Monday, August 25, 2014

Wildflowers or billboards?

After a day trip to Hackensack, MN on Saturday, today I'm in Duluth, and will be for a couple of days. Although I don't have photos to back up my impressions, there seem to be many more highway billboards along I-35 than I remember from years past. It makes me wish for the return of Ladybird and her highway beautification efforts. The lack of design standards for much of our highway (and other) commercial development is obvious. Requirements for "adequate" parking and corporate branding seem to be the controlling factors. That's not the way New England Villages were built, nor is it dominant in downtown Marine-on-St.-Croix.

"downtown" Marine-on-St.-Croix
Photo by J. Harrington

Fortunately for those of us who don't see everything as a commodity to be bought at the lowest possible price, Minnesota has a number of scenic byways. Along some, perhaps all, of them, you can find curly dock. There was a lot of it visible on the drive north this morning. The Better Half has collected a lot locally for potential use as table decorations in an upcoming wedding. The family has slowly been getting into the get it local,  live sustainably pattern. We haven't gone as far as I'd like (wrote the recovering perfectionist) but we're actually going further than I expected. I was looking at the home-made table candles in small, glass preserve jars, and bouquets, and runners that combine lace and burlap, and thought "that's pretty cool!" Photos will be forthcoming some day soon. In the meantime, I'm realizing that some things turn out even better than I had hoped. That's a nice feeling.

Do you prefer the old (left) or the new (right)?
Either looks better than a "big box."
Photo by J. Harrington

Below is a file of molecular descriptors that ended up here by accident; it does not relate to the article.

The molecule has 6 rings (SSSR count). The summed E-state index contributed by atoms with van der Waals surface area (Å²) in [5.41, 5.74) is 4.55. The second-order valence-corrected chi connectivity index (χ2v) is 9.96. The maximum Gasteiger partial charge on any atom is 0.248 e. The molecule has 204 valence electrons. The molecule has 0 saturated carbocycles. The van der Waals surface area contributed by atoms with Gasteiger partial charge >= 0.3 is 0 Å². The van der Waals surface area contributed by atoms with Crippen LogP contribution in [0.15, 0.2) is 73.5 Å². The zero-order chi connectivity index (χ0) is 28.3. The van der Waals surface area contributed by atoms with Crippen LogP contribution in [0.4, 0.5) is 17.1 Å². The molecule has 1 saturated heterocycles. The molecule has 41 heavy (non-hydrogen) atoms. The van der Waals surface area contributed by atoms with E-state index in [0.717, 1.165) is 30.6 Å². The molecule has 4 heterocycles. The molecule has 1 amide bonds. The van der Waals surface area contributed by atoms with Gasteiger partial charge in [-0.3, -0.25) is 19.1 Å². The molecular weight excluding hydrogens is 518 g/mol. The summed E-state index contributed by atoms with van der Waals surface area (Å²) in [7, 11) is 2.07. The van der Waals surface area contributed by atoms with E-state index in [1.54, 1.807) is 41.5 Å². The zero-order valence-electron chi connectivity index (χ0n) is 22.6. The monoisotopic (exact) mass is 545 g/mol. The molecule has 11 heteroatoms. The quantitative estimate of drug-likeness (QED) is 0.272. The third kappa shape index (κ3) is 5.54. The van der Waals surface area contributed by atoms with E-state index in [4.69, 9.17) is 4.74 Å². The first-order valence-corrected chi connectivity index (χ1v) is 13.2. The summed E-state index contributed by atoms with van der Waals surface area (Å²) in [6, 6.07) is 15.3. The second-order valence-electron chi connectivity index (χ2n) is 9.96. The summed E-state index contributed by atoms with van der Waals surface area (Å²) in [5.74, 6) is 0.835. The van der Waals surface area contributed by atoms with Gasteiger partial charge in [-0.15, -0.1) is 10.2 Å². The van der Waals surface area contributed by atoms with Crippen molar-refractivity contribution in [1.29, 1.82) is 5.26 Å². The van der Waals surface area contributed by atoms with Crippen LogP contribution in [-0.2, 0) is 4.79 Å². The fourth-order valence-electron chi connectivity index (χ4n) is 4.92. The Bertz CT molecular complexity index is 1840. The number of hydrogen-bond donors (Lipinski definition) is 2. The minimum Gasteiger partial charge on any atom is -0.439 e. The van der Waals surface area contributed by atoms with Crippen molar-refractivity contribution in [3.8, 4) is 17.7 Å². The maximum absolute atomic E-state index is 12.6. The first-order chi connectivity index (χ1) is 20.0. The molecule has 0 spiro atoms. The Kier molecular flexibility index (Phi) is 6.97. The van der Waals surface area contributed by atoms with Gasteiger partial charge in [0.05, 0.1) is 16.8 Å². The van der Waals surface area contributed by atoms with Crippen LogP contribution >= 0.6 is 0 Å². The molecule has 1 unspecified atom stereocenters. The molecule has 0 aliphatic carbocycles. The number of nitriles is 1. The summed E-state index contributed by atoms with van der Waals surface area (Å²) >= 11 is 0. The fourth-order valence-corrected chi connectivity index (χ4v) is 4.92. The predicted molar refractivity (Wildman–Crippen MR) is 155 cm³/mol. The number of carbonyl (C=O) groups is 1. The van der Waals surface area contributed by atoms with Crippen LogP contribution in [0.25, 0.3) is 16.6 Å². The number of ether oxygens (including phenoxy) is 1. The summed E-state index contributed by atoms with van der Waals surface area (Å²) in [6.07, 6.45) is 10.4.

When I take a look at the natural world, including some of Hubble's photos of deep space, I see a lot more beauty than would appear to be absolutely required. Since I'm becoming more and more interested in the relationship between beauty and sustainability, I find that situation very encouraging, almost as encouraging as:

Thirteen Ways of Looking at a Blackbird

By Wallace Stevens 

I
Among twenty snowy mountains,   
The only moving thing   
Was the eye of the blackbird.   

II
I was of three minds,   
Like a tree   
In which there are three blackbirds.   

III
The blackbird whirled in the autumn winds.   
It was a small part of the pantomime.   

IV
A man and a woman   
Are one.   
A man and a woman and a blackbird   
Are one.   

V
I do not know which to prefer,   
The beauty of inflections   
Or the beauty of innuendoes,   
The blackbird whistling   
Or just after.   

VI
Icicles filled the long window   
With barbaric glass.   
The shadow of the blackbird   
Crossed it, to and fro.   
The mood   
Traced in the shadow   
An indecipherable cause.   

VII
O thin men of Haddam,   
Why do you imagine golden birds?   
Do you not see how the blackbird   
Walks around the feet   
Of the women about you?   

VIII
I know noble accents   
And lucid, inescapable rhythms;   
But I know, too,   
That the blackbird is involved   
In what I know.   

IX
When the blackbird flew out of sight,   
It marked the edge   
Of one of many circles.   

X
At the sight of blackbirds   
Flying in a green light,   
Even the bawds of euphony   
Would cry out sharply.   

XI
He rode over Connecticut   
In a glass coach.   
Once, a fear pierced him,   
In that he mistook   
The shadow of his equipage   
For blackbirds.   

XII
The river is moving.   
The blackbird must be flying.   

XIII
It was evening all afternoon.   
It was snowing   
And it was going to snow.   
The blackbird sat   
In the cedar-limbs.


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